But he never does. He accepts everything that’s handed to him and completes his tasks with ruthless efficiency. The ex-Director doesn’t force him, doesn’t order him, and even though X6 knows why it still feels like a rejection. X6 is made to carry out orders, and this is but a pale imitation of what he craves.
So he hunts for scraps in the wasteland for people who don’t even know enough to be terrified of him. And if he happens to slaughter a party of bandits along the way, anyone not fully affiliated with the ex-Director and his precious settlements, then so much the better.
The only one he can stomach is Deacon. He fights invisibly, like X6, the faintest woosh of air around them both, and with a sort of grace and innate understanding of how X6 will move.
Deacon knows him better than anyone now. One of the few who neither hates him nor stubbornly pretends he is anything other than a Courser, designed with a singular, deadly purpose. Deacon doesn’t willfully ignore what he is, and it is almost refreshing to be in the company of someone who...understands him.
X6 could kill him in a heartbeat.
They go out together alone often enough to not arouse suspicion; he could make it look like a raider attack, or an accident. Wouldn’t even need a weapon, could wrap his hands around that pale throat and squeeze until his smirking, lying mouth finally goes slack and open and honest for the first time. Could stash the body and report that Deacon had left without saying why, and they would believe him. Because Deacon is, in a way, as unknowable as X6.
His walls are built with deflections and easy smiles and deeply unfunny ‘jokes’, rather than X6’s preferred icy silences and a flat stares, but they are solid bricks all the same. Even his own people can’t reach him, can grasp only shadows when they try, their hands empty of anything real.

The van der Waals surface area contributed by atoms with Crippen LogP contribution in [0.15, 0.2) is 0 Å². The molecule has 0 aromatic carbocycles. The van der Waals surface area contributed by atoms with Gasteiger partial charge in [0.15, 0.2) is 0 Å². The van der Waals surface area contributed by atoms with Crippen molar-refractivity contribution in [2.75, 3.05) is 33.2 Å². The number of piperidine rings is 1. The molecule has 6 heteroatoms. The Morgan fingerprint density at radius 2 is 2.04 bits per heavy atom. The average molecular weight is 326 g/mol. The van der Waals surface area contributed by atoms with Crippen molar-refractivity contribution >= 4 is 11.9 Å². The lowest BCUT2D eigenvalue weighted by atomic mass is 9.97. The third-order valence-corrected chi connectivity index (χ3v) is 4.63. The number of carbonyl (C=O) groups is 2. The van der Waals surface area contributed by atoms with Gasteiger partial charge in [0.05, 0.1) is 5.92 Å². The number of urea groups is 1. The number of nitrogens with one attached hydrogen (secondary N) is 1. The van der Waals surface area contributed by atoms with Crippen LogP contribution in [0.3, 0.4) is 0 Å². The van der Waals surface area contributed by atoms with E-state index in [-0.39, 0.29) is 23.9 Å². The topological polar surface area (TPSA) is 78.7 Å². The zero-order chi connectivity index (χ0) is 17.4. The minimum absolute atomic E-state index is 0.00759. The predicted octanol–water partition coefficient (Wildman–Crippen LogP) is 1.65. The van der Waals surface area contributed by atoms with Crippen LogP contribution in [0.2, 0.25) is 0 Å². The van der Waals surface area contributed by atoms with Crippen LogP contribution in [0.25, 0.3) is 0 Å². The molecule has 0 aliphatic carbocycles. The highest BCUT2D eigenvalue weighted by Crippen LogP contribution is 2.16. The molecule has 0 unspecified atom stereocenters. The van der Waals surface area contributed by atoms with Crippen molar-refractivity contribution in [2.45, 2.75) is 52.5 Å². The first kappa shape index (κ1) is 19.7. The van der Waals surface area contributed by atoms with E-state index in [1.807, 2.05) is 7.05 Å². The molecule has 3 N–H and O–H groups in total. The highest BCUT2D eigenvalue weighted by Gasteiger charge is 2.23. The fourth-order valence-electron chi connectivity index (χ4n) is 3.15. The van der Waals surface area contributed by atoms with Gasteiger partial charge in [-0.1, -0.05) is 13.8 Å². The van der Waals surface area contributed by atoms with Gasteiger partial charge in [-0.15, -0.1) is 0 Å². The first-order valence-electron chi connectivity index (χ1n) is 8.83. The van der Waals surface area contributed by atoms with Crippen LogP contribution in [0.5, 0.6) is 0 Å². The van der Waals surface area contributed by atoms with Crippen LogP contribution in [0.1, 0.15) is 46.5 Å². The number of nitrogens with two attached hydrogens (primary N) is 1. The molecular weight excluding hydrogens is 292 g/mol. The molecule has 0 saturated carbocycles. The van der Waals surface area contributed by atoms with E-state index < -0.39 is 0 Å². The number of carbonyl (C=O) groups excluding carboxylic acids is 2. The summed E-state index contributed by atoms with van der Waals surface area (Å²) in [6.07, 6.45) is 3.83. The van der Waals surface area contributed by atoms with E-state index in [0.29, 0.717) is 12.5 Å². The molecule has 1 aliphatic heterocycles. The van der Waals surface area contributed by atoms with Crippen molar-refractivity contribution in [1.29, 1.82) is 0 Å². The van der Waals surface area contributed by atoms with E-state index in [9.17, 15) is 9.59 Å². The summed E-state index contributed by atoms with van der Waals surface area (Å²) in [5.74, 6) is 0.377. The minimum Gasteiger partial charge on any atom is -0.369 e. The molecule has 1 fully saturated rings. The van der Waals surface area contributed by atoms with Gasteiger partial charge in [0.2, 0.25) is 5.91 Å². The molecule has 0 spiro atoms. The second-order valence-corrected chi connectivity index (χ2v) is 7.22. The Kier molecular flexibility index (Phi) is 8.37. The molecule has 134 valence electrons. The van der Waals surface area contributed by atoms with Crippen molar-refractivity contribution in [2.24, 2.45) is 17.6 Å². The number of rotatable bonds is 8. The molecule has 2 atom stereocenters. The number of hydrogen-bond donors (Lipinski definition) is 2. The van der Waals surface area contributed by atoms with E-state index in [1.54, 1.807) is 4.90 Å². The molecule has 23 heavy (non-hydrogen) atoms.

Deacon makes himself vulnerable, to be so alone. He is only a human — he needs a pack, needs protection. He cannot last much longer on his own.
“So have you ever had sex?” Deacon asks casually one day, fishing out a crumpled pack of cigarettes from his pocket. The two of them are trudging back towards Sanctuary, their packs weighed down with supplies. Thanks to the ex-Director, the caravan passes are easier to get through in small groups, with multiple waystations and guarded stops along the way.
X6 raises an eyebrow. He knows what Deacon’s trying to do. Some sort of embarrassment-based bonding, designed to startle him into...something. Honesty, or camaraderie. Humans do seem fond of trading minor insults and humiliations back and forth, and it makes sense, in a way. To be vulnerable, but then spared the bite of pain is a powerful feeling. X6 has no use for it outside of coordinated interrogation tactics, but he can understand the appeal.
But if Deacon thinks X6 is going to blush and stammer and fidget under his too-personal questions disguised as friendship-traps, though, he's in for a rude awakening. X6 doesn't smile, but he feels the impulse under his skin.
“Of course,” he replies after a beat, trampling over Deacon’s inhale for more words. Words, words, words, so many words that X6 is sure he'll choke on them one day.